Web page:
You can also arrange a time for a free 15 minute telephone consultation to discuss these issues with elder law attorney, Michael J. Young, by going to https://www.timetrade.com/book/PTXVP

This information is not to be taken as legal advice, and you are encouraged to see your elder law attorney. At the Law Offices of Michael J. Young, at 1931 San Miguel Dr., Ste. 220, Walnut Creek, CA www.WalnutCreekElderLaw, 925-256-0298, lawyoung1@gmail.com we practice Elder Law and we help Baby Boomers and families through the Elder Care Journey. We help families with long-term care planning, asset-protection plans, comprehensive estate planning, wills, trusts and powers of attorney. We also help Baby Boomers and families get their “Ducks in a Row” in order help them qualify for Medi-Cal and the VA Aid & Attendance Improved Pension benefit.

Jul
30
2013
0

Alzheimer’s Is A Family Illness!

Our office represents many families who have a loved one who has been diagnosed with Alzheimer’s disease or another form of dementia. We typically will receive a call from the spouse or child of the person suffering from dementia. The person calling may tell us that their spouse or parent has become forgetful, is not paying the bills or that he is very depressed. On other occasions, we are told that their loved one is “acting out” and is doing unusual things, such as putting their socks on their hands instead of their feet, or are wandering off and getting lost.

Alzheimer’s disease and dementia definitely creates an extremely stressful time for the entire family. The fortunate victims of this disease have spouses and family members who can help them through their ordeal. Keep in mind also, that you do not have to handle this alone, and that help is available to you. The first thing that should be done is to have a physician give your loved one a complete physical examination. The examination should include neurological testing, medical history, lab tests, function tests and brain imaging. The examination results can determine whether the symptoms are temporary, and could show that the behavior of your loved one is caused by depression, poor nutrition, drug interaction or alcohol abuse. If the symptoms are permanent, they could be caused by dementia or Alzheimer’s disease. If the diagnosis is Alzheimer’s disease, you can also consult with a geriatric psychiatrist who can help with behavioral issues. If you need help finding a doctor, you can check with a physician’s referral service. Also, if you participate in caregiver support meetings, you can ask the other participants at the meetings.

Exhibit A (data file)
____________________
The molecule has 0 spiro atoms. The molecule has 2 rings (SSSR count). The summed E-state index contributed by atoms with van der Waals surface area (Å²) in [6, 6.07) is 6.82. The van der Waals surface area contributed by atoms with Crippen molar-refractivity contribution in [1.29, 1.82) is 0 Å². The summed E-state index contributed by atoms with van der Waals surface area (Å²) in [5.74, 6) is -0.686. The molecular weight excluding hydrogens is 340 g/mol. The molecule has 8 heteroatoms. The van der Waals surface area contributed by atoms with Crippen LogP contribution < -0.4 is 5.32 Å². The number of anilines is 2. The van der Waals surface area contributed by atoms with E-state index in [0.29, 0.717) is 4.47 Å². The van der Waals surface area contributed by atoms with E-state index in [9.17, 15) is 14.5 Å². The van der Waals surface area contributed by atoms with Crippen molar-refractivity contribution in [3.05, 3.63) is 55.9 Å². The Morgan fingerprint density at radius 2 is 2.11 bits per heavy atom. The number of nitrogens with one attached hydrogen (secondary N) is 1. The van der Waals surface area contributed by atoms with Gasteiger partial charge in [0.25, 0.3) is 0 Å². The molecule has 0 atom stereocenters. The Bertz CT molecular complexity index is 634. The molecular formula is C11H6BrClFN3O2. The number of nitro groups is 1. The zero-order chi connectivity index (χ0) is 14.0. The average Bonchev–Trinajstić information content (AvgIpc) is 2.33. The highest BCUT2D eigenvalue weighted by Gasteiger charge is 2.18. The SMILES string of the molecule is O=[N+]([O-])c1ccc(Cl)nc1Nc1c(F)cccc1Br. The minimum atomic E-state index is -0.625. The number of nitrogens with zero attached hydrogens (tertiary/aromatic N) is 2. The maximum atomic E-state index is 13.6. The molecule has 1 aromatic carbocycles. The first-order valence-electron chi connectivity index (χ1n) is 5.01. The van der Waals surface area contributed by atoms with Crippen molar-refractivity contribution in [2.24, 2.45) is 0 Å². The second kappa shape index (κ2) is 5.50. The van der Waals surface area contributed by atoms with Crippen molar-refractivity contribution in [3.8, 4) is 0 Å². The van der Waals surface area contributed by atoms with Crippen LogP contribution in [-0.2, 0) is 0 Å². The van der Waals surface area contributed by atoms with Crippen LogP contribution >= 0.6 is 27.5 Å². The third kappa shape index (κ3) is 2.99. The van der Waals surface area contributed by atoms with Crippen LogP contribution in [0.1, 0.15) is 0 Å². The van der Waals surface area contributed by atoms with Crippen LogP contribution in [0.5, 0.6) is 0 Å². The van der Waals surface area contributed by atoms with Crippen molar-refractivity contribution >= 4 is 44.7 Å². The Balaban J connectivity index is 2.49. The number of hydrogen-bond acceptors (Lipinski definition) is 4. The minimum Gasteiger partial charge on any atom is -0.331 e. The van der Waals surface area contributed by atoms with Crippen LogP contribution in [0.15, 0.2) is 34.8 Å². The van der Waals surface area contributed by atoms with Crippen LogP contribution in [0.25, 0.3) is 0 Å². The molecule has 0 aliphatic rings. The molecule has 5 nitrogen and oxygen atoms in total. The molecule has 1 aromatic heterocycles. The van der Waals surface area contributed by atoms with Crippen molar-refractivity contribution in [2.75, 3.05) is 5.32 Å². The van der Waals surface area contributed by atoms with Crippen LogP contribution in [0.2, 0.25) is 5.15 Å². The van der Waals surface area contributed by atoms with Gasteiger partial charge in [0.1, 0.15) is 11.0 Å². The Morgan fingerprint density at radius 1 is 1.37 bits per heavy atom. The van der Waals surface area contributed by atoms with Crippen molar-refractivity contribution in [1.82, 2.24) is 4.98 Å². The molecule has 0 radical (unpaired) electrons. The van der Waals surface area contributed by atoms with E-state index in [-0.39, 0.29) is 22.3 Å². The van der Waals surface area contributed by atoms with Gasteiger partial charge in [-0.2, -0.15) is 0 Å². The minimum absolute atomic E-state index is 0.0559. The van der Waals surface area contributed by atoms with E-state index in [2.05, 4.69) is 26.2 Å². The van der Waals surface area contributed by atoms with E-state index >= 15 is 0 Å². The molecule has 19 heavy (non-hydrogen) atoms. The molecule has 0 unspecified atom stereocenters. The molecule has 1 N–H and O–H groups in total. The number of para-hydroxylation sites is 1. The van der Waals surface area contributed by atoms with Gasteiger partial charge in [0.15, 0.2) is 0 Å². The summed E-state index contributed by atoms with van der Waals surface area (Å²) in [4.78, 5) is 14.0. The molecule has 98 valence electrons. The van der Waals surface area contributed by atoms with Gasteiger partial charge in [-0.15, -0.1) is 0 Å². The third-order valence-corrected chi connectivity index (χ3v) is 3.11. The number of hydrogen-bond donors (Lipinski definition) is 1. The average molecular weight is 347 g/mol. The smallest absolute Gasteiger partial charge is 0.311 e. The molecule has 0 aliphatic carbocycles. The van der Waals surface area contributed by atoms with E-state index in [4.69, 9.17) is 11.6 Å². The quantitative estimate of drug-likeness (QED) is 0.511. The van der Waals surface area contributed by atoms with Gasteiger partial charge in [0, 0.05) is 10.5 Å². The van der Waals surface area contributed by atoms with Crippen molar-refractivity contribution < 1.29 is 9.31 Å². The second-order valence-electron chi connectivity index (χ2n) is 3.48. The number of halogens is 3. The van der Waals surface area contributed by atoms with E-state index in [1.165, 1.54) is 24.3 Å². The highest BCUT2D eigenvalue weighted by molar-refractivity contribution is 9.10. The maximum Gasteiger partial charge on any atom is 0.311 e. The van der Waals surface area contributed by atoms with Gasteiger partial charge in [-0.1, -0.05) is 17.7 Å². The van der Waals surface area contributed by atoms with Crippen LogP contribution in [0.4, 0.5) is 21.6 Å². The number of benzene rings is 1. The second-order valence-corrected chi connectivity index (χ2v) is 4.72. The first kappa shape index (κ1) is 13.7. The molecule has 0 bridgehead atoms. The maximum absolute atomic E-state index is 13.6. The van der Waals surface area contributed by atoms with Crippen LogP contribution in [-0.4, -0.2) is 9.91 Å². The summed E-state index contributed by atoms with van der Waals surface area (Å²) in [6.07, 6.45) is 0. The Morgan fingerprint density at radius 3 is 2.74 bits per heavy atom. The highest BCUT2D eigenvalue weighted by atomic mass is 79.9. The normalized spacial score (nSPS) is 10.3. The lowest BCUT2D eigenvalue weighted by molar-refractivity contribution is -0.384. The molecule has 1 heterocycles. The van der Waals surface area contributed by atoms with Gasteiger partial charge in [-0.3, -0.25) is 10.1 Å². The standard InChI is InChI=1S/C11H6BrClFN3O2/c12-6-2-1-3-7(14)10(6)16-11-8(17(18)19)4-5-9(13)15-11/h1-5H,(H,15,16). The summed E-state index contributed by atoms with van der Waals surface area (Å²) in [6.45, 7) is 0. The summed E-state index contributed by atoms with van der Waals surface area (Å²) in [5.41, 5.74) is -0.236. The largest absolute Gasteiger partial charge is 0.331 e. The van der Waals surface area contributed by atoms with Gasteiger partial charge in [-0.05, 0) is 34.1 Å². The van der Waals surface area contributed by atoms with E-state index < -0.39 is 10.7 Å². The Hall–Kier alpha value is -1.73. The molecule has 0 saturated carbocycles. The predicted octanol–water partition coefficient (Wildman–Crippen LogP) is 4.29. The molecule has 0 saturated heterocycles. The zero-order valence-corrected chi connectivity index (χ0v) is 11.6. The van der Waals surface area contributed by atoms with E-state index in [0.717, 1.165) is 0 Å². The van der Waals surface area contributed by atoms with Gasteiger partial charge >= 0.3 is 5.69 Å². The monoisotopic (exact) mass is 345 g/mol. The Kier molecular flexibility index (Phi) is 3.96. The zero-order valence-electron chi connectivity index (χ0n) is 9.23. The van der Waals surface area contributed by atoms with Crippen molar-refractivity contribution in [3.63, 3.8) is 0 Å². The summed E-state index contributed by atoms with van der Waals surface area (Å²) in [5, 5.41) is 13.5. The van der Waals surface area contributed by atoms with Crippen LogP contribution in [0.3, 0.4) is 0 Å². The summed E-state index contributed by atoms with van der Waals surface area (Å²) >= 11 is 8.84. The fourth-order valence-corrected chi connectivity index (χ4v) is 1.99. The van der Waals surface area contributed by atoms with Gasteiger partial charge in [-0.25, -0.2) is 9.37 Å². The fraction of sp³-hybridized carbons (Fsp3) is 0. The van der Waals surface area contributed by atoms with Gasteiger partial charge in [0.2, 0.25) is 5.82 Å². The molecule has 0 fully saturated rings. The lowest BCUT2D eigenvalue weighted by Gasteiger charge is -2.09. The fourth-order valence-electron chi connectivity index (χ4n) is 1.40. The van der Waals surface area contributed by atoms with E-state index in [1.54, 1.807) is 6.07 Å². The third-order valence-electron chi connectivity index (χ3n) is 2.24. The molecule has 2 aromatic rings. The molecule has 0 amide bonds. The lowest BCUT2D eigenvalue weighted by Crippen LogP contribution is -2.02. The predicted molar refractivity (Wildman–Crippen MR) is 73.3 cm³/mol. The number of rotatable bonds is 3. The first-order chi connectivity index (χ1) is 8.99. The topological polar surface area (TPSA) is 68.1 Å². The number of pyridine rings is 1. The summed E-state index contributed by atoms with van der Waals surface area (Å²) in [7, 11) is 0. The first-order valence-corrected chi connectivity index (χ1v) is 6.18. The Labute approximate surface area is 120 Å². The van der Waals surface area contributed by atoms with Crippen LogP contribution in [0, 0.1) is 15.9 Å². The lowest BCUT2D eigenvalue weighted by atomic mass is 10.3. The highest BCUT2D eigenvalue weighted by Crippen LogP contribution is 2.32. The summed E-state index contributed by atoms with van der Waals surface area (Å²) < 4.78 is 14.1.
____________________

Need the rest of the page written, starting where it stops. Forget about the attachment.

Your elder law attorney can also be helpful to you to plan the elder care journey for the loved one who is suffering from dementia and their family. We meet with families, and help get the family’s “ducks in a row” from a legal and estate planning perspective. We can give advice on asset protection and qualification for Medi-Cal and the VA Aid & Attendance Pension Benefit. The families we meet with derive a great deal of peace of mind from these meetings.

This information is not to be taken as legal advice, and you are encouraged to see your elder law attorney. At the Law Offices of Michael J. Young, at 1931 San Miguel Dr., Ste. 220, Walnut Creek, CA www.WalnutCreekElderLaw, 925-256-0298, lawyoung1@gmail.com we practice Elder Law and we help Baby Boomers and older clients and families through the Elder Care Journey. We help families with long-term care planning, asset-protection plans, comprehensive estate planning, wills, trusts and powers of attorney. We also help Baby Boomers, older clients and families get their “Ducks in a Row” in order to help them qualify for Medi-Cal and the VA Aid & Attendance Improved Pension benefit.

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Jul
01
2013
0

VA Aid & Attendance 2013 Pension Benefit Amounts

The 2013 Maximum Aid & Attendance Pension Benefit Rates are set forth below. This is a wonderful benefit for older wartime veterans, which can help pay for the cost of in-home care, assisted living facilities and board and care. The benefit is “non service connected”, which means that qualification is not dependent upon a wartime injury.

The veteran must typically have served ninety days of active duty, one day of which was during an offical wartime period. The veteran cannot have had a dishonorable discharge. The veteran’s physician must declare the veteran as in need of assistance from another individual and in need of a “Protective Environment”, which may include services offered by a care facility or company.

You should discuss with your elder law attorney how to make the A&A Pension Benefit part of your long term care planning.

BENEFIT AMOUNTS:

Single Veteran         $1,732.00 Per Month or $20,795.00 Per Year

Married Veteran      $2,054.00 Per Month of $24,652.00 Per Year

Surviving Spouse $1,113.00 Per Month or $32,114.00 Per Year